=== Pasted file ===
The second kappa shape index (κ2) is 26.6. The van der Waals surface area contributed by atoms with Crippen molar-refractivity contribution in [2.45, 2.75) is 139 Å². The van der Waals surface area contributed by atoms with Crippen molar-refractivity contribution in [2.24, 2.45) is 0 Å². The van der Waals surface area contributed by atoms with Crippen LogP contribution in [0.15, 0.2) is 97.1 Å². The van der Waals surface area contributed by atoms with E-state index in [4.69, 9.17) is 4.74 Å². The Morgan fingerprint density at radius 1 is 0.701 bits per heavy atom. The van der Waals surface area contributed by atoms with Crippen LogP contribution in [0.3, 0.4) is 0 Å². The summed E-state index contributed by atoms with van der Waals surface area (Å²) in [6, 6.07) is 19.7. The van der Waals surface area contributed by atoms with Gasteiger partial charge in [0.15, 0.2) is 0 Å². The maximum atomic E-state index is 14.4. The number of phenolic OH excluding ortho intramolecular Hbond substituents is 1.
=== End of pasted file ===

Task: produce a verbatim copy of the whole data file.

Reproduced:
The second kappa shape index (κ2) is 26.6. The van der Waals surface area contributed by atoms with Crippen molar-refractivity contribution in [2.45, 2.75) is 139 Å². The van der Waals surface area contributed by atoms with Crippen molar-refractivity contribution in [2.24, 2.45) is 0 Å². The van der Waals surface area contributed by atoms with Crippen LogP contribution in [0.15, 0.2) is 97.1 Å². The van der Waals surface area contributed by atoms with E-state index in [4.69, 9.17) is 4.74 Å². The Morgan fingerprint density at radius 1 is 0.701 bits per heavy atom. The van der Waals surface area contributed by atoms with Crippen LogP contribution in [0.3, 0.4) is 0 Å². The summed E-state index contributed by atoms with van der Waals surface area (Å²) in [6, 6.07) is 19.7. The van der Waals surface area contributed by atoms with Gasteiger partial charge in [0.15, 0.2) is 0 Å². The maximum atomic E-state index is 14.4. The number of phenolic OH excluding ortho intramolecular Hbond substituents is 1.